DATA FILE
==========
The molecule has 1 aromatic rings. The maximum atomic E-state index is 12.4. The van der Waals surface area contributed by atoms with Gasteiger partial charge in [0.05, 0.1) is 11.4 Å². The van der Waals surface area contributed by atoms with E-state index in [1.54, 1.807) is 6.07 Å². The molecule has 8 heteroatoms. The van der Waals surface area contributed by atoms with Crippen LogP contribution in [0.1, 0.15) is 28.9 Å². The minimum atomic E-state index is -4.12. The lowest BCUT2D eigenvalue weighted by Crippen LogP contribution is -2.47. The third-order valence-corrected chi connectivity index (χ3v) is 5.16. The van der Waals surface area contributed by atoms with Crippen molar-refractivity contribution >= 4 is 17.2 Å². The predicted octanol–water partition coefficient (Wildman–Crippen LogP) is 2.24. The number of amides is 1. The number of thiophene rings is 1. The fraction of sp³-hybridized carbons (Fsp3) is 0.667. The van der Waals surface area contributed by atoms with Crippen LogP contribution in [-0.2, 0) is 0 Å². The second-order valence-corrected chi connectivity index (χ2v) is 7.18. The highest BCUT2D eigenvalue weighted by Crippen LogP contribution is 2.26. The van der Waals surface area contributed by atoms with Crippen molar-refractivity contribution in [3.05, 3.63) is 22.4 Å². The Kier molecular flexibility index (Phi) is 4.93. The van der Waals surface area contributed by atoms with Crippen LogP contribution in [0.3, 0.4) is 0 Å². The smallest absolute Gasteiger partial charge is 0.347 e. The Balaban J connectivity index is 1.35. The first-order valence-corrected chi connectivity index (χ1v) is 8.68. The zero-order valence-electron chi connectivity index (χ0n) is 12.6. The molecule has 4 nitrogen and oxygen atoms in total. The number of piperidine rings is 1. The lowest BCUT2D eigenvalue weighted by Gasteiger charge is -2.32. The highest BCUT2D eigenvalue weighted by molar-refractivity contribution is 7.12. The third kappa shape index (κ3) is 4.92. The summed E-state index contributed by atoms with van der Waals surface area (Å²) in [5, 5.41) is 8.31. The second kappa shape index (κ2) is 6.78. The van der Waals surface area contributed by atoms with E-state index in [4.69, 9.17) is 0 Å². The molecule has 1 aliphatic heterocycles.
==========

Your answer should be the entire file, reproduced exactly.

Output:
The molecule has 1 aromatic rings. The maximum atomic E-state index is 12.4. The van der Waals surface area contributed by atoms with Gasteiger partial charge in [0.05, 0.1) is 11.4 Å². The van der Waals surface area contributed by atoms with E-state index in [1.54, 1.807) is 6.07 Å². The molecule has 8 heteroatoms. The van der Waals surface area contributed by atoms with Crippen LogP contribution in [0.1, 0.15) is 28.9 Å². The minimum atomic E-state index is -4.12. The lowest BCUT2D eigenvalue weighted by Crippen LogP contribution is -2.47. The third-order valence-corrected chi connectivity index (χ3v) is 5.16. The van der Waals surface area contributed by atoms with Crippen molar-refractivity contribution >= 4 is 17.2 Å². The predicted octanol–water partition coefficient (Wildman–Crippen LogP) is 2.24. The number of amides is 1. The number of thiophene rings is 1. The fraction of sp³-hybridized carbons (Fsp3) is 0.667. The van der Waals surface area contributed by atoms with Crippen LogP contribution in [-0.2, 0) is 0 Å². The second-order valence-corrected chi connectivity index (χ2v) is 7.18. The highest BCUT2D eigenvalue weighted by Crippen LogP contribution is 2.26. The van der Waals surface area contributed by atoms with Crippen molar-refractivity contribution in [3.05, 3.63) is 22.4 Å². The Kier molecular flexibility index (Phi) is 4.93. The van der Waals surface area contributed by atoms with Crippen LogP contribution in [0.3, 0.4) is 0 Å². The smallest absolute Gasteiger partial charge is 0.347 e. The Balaban J connectivity index is 1.35. The first-order valence-corrected chi connectivity index (χ1v) is 8.68. The zero-order valence-electron chi connectivity index (χ0n) is 12.6. The molecule has 4 nitrogen and oxygen atoms in total. The number of piperidine rings is 1. The lowest BCUT2D eigenvalue weighted by Gasteiger charge is -2.32. The highest BCUT2D eigenvalue weighted by molar-refractivity contribution is 7.12. The third kappa shape index (κ3) is 4.92. The summed E-state index contributed by atoms with van der Waals surface area (Å²) in [5, 5.41) is 8.31. The second kappa shape index (κ2) is 6.78. The van der Waals surface area contributed by atoms with E-state index in [4.69, 9.17) is 0 Å². The molecule has 1 aliphatic heterocycles.